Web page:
A few points from Monday's presidential debate
As expected, Monday's presidential debate between Hillary Clinton and Donald Trump, didn't make us wiser. However, it would be useful to focus on a few moments, anyway.
Generally, the rhetoric of the two candidates was based on simple conclusions concerning various US internal problems, which anyone knows and actually experiencing to a much higher degree than themselves. This type of rhetoric, of course, is very usual for the establishment politicians around the globe in our days.
For example, you may notice that they frequently used the phrase "we have to ...", or, "we need to ..." deal with (put whatever issue you like in the dots), which actually only identifies the problem, does not provide a solution for it.
The debate was full of such generalities. Another example is the phrase of Hillary Clinton that “We just have a different view about what's best for growing the economy, how we make investments that will actually produce jobs and rising incomes.”
Well, she didn't give a taste of how she will do all these things, but her "glorious past" tells us the opposite. She supported international trade agreements that actually bring further deregulation in favor of multinationals, which means that they can proceed in mass layoffs at will, sue entire nations demanding huge amounts in compensations, and generally, establish the new era of corporate feudalism.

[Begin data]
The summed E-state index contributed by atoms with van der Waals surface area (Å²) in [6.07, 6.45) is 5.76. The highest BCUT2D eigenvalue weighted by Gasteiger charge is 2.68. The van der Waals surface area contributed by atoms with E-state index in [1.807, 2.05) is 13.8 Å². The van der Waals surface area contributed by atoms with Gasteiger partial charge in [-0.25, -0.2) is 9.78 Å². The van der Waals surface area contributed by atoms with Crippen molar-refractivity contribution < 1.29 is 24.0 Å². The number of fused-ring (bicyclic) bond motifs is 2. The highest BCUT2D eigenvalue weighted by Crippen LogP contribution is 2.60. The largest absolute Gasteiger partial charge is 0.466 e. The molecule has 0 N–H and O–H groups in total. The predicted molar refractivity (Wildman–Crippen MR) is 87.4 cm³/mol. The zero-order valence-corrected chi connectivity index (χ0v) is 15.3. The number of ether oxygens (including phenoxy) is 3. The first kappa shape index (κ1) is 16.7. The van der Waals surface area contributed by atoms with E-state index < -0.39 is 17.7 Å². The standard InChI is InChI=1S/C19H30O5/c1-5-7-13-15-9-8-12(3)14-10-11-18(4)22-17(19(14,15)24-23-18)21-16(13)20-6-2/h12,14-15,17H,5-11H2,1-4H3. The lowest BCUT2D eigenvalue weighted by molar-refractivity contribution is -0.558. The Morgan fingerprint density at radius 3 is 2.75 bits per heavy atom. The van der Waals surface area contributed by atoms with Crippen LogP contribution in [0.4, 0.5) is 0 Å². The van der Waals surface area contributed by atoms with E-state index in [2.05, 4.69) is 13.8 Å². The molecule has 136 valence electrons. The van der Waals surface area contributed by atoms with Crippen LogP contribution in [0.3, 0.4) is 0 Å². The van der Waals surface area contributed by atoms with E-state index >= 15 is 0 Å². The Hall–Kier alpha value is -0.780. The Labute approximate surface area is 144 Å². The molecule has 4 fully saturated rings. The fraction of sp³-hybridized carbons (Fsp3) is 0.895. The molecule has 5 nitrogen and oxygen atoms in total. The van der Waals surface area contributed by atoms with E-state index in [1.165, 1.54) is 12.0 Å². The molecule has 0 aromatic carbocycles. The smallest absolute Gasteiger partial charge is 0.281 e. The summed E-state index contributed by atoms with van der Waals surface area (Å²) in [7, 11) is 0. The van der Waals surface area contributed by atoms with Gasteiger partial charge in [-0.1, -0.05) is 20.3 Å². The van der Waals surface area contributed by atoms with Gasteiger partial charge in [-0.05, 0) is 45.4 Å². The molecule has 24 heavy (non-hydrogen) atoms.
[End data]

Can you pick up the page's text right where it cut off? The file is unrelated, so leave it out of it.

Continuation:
At this point, we should mention an interesting fact from the debate. When Trump fiercely attacked Clinton about the NAFTA agreement, also accusing Bill Clinton for his role on it, Hillary defended herself by saying “I was against it once it was finally negotiated and the terms were laid out.”
She didn't try to defend the agreement, as the corporate lobbyists would like. Instead, she tried to find an excuse for herself in the context of the "politics of lesser evil". This is another significant mark left by Bernie Sanders and his movement. Hillary continues to try to persuade for her relocation further to the Left of the political spectrum, in order to attract voters from the tank of Bernie Sanders mass movement.
Furthermore, it was quite impressive that Hillary tried persistently to identify herself as part of the US middle class, probably in order to highlight the fact that the billionaire Donald Trump, naturally, could never be part of it. It's still a joke, of course, because of the millions she received by some of those who are highly responsible for the dramatic decline of the US middle class today.
And, of course, we shouldn't expect something like "student debt cancellation" like Jill Stein or Bernie Sanders clearly state simple and straight, neither from Clinton nor from Trump.
Also, Hillary couldn't hide her anxiety to name the US "enemies", showing that she actually can't wait to lead Cold War 2.0. In the context of cyber-attacks, she clearly named Russia, China, Iran, despite the fact that there is no proof that the Russians hacked the DNC: